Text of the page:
"You're allowed to hurt right now, you're allowed to cry and eat ice cream and miss him" 

Advice from my female friends. Albeit that is true, you shouldn't fight your feelings and if you want to have your Bridget Jones moment then by god girl you probably deserve it! But why was I finding more empowerment from my Dad, the only real male influence in my life, yet I was being encouraged to be the victim from the majority of the female influences in my life? I'd been hurt yes, but that hurt made me learn a huge lesson, it made me come out the other side an even stronger woman and when I look back -

After dating a guy for a few weeks and it ending, I was bored of the stereotype we'd created for ourselves, the chocolates, ice cream, sad songs and movies. It was time to re-write the narrative of how women deal with breakups. It's time to be done with the notion of the bitter, jaded, angry woman, who wants to seek revenge and is left feeling hopeless after someone leaves and time to start shedding light on the positives of the situation. 

I found strength in realising that person wasn't offering something fulfilling but I could easily offer it to myself. 

I found  respect for myself for walking away from the situation in the first place and realising "I expect and deserve better and you aren't cutting that right now".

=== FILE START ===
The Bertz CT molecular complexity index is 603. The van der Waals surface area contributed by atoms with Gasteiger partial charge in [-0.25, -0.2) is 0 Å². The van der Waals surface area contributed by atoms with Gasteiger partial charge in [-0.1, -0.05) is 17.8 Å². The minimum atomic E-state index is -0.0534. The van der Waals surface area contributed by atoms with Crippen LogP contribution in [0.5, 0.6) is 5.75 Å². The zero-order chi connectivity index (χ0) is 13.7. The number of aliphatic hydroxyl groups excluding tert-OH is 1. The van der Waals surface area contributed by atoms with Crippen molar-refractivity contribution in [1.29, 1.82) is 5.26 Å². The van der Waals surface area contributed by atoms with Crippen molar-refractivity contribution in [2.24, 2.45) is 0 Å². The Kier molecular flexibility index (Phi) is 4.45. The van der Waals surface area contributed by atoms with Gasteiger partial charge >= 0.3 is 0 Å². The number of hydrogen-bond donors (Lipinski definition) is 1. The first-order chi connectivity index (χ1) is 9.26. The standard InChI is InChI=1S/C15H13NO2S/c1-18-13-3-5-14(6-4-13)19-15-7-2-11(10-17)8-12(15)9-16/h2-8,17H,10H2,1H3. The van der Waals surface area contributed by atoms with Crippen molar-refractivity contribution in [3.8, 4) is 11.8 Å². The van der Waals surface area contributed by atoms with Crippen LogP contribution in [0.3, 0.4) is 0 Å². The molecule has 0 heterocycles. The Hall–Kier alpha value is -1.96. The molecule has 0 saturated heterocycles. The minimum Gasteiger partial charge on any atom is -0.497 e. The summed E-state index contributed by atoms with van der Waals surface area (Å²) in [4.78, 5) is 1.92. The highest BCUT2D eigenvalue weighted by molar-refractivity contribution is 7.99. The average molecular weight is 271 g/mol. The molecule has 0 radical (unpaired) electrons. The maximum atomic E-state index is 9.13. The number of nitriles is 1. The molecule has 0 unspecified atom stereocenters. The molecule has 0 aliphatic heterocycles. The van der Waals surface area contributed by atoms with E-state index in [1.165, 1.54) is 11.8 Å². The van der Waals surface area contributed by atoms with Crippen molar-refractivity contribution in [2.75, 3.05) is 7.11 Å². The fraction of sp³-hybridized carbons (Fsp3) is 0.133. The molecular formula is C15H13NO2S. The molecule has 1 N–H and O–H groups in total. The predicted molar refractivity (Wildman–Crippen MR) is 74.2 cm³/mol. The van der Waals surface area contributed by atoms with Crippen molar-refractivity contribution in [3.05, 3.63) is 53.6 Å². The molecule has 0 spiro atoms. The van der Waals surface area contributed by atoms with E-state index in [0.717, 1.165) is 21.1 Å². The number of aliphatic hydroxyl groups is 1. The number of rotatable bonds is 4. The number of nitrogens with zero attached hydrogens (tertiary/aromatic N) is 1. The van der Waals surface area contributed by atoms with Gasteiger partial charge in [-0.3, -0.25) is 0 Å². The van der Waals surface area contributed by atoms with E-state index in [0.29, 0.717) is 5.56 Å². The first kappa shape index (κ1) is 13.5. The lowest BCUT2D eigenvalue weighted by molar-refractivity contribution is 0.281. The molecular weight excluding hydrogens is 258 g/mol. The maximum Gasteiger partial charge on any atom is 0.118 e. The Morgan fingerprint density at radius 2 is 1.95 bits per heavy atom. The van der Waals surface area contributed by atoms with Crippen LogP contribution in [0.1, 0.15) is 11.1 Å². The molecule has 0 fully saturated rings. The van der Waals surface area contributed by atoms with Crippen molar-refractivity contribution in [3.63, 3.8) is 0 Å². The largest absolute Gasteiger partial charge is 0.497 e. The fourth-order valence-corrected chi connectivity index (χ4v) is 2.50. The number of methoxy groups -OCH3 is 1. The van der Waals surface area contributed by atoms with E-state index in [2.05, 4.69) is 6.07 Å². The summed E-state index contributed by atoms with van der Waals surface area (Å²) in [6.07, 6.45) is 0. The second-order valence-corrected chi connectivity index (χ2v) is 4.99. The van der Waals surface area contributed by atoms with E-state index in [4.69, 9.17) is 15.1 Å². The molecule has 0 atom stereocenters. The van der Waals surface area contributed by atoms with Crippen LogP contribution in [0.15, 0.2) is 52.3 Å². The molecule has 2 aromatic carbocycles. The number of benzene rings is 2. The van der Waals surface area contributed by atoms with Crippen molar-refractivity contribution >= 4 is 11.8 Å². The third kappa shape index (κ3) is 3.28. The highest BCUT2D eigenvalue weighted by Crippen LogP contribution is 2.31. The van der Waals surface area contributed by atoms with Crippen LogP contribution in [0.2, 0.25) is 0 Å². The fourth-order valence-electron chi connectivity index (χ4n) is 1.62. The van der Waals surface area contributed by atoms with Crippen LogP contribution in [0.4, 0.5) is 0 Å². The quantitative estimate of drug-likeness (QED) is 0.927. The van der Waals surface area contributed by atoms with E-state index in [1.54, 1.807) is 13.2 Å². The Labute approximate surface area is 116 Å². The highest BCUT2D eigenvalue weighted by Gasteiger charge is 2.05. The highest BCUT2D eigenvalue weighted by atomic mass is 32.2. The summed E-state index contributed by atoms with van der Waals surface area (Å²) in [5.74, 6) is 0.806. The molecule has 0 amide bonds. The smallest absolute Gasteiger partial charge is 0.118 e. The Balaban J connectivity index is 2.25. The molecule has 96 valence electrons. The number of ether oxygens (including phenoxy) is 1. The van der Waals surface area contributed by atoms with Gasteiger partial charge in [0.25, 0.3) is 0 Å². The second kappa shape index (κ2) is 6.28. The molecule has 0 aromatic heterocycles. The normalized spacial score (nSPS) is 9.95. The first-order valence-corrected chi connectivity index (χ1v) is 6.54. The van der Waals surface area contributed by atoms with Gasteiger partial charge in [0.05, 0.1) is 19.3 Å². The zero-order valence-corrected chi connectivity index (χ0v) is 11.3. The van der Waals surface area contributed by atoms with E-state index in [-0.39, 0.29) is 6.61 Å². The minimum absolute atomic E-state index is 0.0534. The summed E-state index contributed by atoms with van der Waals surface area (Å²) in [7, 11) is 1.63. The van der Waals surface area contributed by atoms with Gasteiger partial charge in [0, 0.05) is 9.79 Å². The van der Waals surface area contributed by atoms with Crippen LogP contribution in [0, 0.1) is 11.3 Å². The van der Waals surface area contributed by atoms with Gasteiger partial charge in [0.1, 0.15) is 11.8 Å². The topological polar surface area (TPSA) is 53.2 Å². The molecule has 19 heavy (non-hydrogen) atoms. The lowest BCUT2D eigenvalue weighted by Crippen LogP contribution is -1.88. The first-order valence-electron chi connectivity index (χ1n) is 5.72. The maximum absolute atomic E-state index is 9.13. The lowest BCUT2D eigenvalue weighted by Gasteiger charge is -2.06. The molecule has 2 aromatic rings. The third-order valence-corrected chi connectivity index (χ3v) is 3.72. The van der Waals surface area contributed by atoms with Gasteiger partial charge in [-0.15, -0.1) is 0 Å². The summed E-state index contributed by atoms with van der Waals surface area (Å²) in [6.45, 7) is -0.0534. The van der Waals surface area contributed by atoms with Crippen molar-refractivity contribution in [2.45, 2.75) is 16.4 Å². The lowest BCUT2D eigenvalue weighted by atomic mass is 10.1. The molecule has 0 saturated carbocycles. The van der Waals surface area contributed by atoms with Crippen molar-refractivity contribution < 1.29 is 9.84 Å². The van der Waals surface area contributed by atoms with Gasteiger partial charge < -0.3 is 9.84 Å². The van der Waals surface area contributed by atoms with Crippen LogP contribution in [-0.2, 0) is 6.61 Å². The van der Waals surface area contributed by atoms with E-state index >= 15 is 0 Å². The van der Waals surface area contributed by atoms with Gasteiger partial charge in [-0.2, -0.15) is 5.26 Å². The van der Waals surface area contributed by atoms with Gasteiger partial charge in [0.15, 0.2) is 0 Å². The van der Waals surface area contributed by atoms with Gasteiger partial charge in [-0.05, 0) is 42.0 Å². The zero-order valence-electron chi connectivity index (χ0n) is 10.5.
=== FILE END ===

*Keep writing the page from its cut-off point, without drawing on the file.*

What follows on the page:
I found excitement in the prospect of really getting to know myself, my needs, and getting back in touch with myself without having to sacrifice or compromise. 

I found peace in knowing that his ill actions towards the end were not a reflection of myself, my worth, my values or morals as a person - they were a reflection of his. 

There's something in the air for female empowerment at the moment, chatting amongst some of the strong women around me we're all motivated and driven to make this "our year". The Golden Globes led the way in creating a universal shift for women's movement. I preach for women's empowerment as much as I can, but find when we get ourselves tangled up in these situations with men we lose sight of all of that and become the victim to their actions. Translating those emotions, whether it be anger, hurt, distrust, hopelessness etc. into something productive can be hard but the results can be phenomenal. Before you know it you're looking back saying "Wow, the power of the women".